PARIS/REIMS - Police are hunting three French nationals, including two brothers from the Paris region, after suspected Islamist gunmen killed 12 people at a satirical magazine on Wednesday, a police official and government source said.
The hooded attackers stormed the Paris offices of Charlie Hebdo, a weekly known for lampooning Islam and other religions, in the most deadly militant attack on French soil in decades.
French police staged a huge manhunt for the attackers who escaped by car after shooting dead some of France's top cartoonists as well as two police officers. About 800 soldiers were brought in to shore up security across the capital.
Police issued a document to forces across the region saying the three men were being sought for murder in relation to the Charlie Hebdo attack. The document, reviewed by a Reuters correspondent, named them as Said Kouachi, born in 1980, Cherif Kouachi, born in 1982, and Hamyd Mourad, born in 1996.
The police source said one of them had been identified by his identity card, which had been left in the getaway car.
The Kouachi brothers were from the Paris region while Mourad was from the area of the northeastern city of Reims, the government source told Reuters.
The police source said one of the brothers had previously been tried on terrorism charges.
Cherif Kouachi was charged with criminal association related to a terrorist enterprise in 2005 after he was arrested before leaving for Iraq to join Islamist militants. He was sentenced to 18 months in prison in 2008, according to French media.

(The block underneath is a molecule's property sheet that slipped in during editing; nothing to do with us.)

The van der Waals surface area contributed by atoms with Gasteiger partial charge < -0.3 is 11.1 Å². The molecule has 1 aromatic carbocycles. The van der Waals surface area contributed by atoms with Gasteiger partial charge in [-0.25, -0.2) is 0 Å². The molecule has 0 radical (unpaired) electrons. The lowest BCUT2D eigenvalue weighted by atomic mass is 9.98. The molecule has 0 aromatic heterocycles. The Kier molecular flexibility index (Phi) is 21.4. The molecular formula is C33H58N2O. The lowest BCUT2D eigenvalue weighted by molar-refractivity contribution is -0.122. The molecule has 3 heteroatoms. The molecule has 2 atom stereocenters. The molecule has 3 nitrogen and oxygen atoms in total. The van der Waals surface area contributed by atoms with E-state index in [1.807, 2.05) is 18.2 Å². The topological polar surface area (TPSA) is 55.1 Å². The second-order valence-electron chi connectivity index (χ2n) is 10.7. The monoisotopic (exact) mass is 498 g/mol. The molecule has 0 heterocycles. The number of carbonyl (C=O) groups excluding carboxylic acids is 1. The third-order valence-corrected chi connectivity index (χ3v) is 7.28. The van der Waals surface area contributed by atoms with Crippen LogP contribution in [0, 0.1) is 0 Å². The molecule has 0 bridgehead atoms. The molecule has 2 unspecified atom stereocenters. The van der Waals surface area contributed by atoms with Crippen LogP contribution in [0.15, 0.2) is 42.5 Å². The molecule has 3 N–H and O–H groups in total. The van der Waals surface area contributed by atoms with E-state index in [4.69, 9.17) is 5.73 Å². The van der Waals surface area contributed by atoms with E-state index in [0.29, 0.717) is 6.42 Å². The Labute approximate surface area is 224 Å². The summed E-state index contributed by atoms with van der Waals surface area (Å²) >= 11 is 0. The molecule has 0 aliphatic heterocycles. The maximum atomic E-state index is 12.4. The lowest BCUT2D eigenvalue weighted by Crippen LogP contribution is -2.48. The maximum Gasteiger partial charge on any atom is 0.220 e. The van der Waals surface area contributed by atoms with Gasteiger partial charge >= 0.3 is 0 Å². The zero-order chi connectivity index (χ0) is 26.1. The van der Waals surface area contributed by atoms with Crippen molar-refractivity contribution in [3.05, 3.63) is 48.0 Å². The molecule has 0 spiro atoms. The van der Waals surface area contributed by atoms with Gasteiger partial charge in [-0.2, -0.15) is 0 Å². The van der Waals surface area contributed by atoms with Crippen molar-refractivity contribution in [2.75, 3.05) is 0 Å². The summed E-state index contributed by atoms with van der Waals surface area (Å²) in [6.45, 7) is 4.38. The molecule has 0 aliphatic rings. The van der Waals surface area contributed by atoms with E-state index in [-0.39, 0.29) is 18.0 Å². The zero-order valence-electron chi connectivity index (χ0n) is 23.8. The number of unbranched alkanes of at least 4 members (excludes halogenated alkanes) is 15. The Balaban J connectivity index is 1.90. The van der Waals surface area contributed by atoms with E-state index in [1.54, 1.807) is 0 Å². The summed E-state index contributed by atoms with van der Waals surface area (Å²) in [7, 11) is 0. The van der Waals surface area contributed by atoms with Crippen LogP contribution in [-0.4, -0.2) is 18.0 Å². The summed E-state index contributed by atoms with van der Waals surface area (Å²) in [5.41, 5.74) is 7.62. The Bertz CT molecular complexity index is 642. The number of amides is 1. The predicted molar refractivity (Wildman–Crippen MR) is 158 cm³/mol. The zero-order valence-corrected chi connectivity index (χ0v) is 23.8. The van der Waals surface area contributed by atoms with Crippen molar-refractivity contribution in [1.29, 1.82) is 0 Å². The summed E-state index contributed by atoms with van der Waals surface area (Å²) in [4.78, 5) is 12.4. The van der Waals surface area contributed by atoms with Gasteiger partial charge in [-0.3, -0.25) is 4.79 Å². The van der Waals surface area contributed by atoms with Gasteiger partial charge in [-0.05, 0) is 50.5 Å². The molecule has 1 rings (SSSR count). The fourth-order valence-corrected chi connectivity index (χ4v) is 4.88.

A police source said anti-terrorism police searching for the suspects had been preparing an operation in Reims, and that there had already been a number of searches at locations across the country as part of the investigation.
A Reuters reporter in Reims saw anti-terrorism police secure a building before a forensics team entered an apartment there while dozens of residents looked on. They did not appear to be preparing a major raid.
A government official told Reuters there had been no arrests.
During the attack, one of the assailants was captured on video outside the building shouting "Allahu Akbar!" (God is Greatest) as shots rang out. Another walked over to a police officer lying wounded on the street and shot him point-blank with an assault rifle before the two calmly climbed into a black car and drove off.
A police union official said there were fears of further attacks, and described the scene in the offices as carnage, with a further four wounded fighting for their lives.
Tens of thousands joined impromptu rallies across France in memory of the victims and to support freedom of expression.